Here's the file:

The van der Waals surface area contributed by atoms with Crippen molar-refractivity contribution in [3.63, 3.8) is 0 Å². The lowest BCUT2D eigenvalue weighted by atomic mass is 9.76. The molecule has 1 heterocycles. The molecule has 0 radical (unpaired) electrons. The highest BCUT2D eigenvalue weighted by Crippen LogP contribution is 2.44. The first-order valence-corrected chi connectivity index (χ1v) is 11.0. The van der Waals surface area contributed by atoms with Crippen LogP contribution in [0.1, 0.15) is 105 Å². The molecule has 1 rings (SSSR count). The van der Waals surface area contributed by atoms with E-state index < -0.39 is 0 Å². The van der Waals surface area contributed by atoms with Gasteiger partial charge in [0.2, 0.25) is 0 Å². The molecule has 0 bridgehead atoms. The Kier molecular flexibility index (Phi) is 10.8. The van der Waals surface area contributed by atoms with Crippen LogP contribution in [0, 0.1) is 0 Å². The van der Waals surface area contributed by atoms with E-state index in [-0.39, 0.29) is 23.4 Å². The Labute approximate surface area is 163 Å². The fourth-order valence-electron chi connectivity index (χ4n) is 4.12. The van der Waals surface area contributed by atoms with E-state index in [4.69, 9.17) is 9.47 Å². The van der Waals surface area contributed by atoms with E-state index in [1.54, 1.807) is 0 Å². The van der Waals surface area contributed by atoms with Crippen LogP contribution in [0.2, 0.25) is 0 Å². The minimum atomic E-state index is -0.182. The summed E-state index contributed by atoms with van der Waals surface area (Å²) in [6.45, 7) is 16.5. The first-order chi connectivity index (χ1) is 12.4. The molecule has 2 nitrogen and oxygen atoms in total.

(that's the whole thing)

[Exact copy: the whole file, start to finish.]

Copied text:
The van der Waals surface area contributed by atoms with Crippen molar-refractivity contribution in [3.63, 3.8) is 0 Å². The lowest BCUT2D eigenvalue weighted by atomic mass is 9.76. The molecule has 1 heterocycles. The molecule has 0 radical (unpaired) electrons. The highest BCUT2D eigenvalue weighted by Crippen LogP contribution is 2.44. The first-order valence-corrected chi connectivity index (χ1v) is 11.0. The van der Waals surface area contributed by atoms with Crippen LogP contribution in [0.1, 0.15) is 105 Å². The molecule has 1 rings (SSSR count). The van der Waals surface area contributed by atoms with E-state index < -0.39 is 0 Å². The van der Waals surface area contributed by atoms with Gasteiger partial charge in [0.2, 0.25) is 0 Å². The molecule has 0 bridgehead atoms. The Kier molecular flexibility index (Phi) is 10.8. The van der Waals surface area contributed by atoms with Crippen LogP contribution in [0, 0.1) is 0 Å². The van der Waals surface area contributed by atoms with E-state index in [-0.39, 0.29) is 23.4 Å². The Labute approximate surface area is 163 Å². The fourth-order valence-electron chi connectivity index (χ4n) is 4.12. The van der Waals surface area contributed by atoms with E-state index in [4.69, 9.17) is 9.47 Å². The van der Waals surface area contributed by atoms with E-state index in [1.54, 1.807) is 0 Å². The van der Waals surface area contributed by atoms with Crippen LogP contribution in [0.2, 0.25) is 0 Å². The minimum atomic E-state index is -0.182. The summed E-state index contributed by atoms with van der Waals surface area (Å²) in [6.45, 7) is 16.5. The first-order chi connectivity index (χ1) is 12.4. The molecule has 2 nitrogen and oxygen atoms in total.